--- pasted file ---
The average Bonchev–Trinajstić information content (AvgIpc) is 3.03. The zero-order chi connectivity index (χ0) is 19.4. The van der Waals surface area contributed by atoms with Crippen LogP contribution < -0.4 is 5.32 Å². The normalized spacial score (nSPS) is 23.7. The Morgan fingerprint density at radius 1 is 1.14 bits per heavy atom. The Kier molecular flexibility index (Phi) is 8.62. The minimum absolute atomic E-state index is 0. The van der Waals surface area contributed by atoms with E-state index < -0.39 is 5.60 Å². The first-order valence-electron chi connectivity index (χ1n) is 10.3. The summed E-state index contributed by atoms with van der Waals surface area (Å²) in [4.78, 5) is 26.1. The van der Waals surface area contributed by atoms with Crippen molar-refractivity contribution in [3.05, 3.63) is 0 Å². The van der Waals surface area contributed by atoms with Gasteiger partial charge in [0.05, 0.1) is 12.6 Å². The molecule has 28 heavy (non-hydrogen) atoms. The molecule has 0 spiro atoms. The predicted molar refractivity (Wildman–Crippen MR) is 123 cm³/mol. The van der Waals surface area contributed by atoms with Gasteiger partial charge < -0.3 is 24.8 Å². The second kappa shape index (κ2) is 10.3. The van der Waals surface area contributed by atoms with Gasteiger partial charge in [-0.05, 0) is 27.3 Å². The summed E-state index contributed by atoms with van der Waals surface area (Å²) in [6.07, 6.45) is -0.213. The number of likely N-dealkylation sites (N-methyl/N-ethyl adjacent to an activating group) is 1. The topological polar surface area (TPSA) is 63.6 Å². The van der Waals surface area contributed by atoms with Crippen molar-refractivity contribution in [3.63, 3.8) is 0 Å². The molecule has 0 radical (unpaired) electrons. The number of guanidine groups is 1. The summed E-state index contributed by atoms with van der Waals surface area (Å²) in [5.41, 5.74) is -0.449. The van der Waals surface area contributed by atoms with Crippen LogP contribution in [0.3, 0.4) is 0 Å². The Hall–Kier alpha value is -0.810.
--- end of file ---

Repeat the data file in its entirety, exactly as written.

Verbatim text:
The average Bonchev–Trinajstić information content (AvgIpc) is 3.03. The zero-order chi connectivity index (χ0) is 19.4. The van der Waals surface area contributed by atoms with Crippen LogP contribution < -0.4 is 5.32 Å². The normalized spacial score (nSPS) is 23.7. The Morgan fingerprint density at radius 1 is 1.14 bits per heavy atom. The Kier molecular flexibility index (Phi) is 8.62. The minimum absolute atomic E-state index is 0. The van der Waals surface area contributed by atoms with E-state index < -0.39 is 5.60 Å². The first-order valence-electron chi connectivity index (χ1n) is 10.3. The summed E-state index contributed by atoms with van der Waals surface area (Å²) in [4.78, 5) is 26.1. The van der Waals surface area contributed by atoms with Crippen molar-refractivity contribution in [3.05, 3.63) is 0 Å². The van der Waals surface area contributed by atoms with Gasteiger partial charge in [0.05, 0.1) is 12.6 Å². The molecule has 28 heavy (non-hydrogen) atoms. The molecule has 0 spiro atoms. The predicted molar refractivity (Wildman–Crippen MR) is 123 cm³/mol. The van der Waals surface area contributed by atoms with Gasteiger partial charge < -0.3 is 24.8 Å². The second kappa shape index (κ2) is 10.3. The van der Waals surface area contributed by atoms with Gasteiger partial charge in [-0.05, 0) is 27.3 Å². The summed E-state index contributed by atoms with van der Waals surface area (Å²) in [6.07, 6.45) is -0.213. The number of likely N-dealkylation sites (N-methyl/N-ethyl adjacent to an activating group) is 1. The topological polar surface area (TPSA) is 63.6 Å². The van der Waals surface area contributed by atoms with Crippen molar-refractivity contribution in [3.63, 3.8) is 0 Å². The molecule has 0 radical (unpaired) electrons. The number of guanidine groups is 1. The summed E-state index contributed by atoms with van der Waals surface area (Å²) in [5.41, 5.74) is -0.449. The van der Waals surface area contributed by atoms with Crippen LogP contribution in [0.3, 0.4) is 0 Å². The Hall–Kier alpha value is -0.810.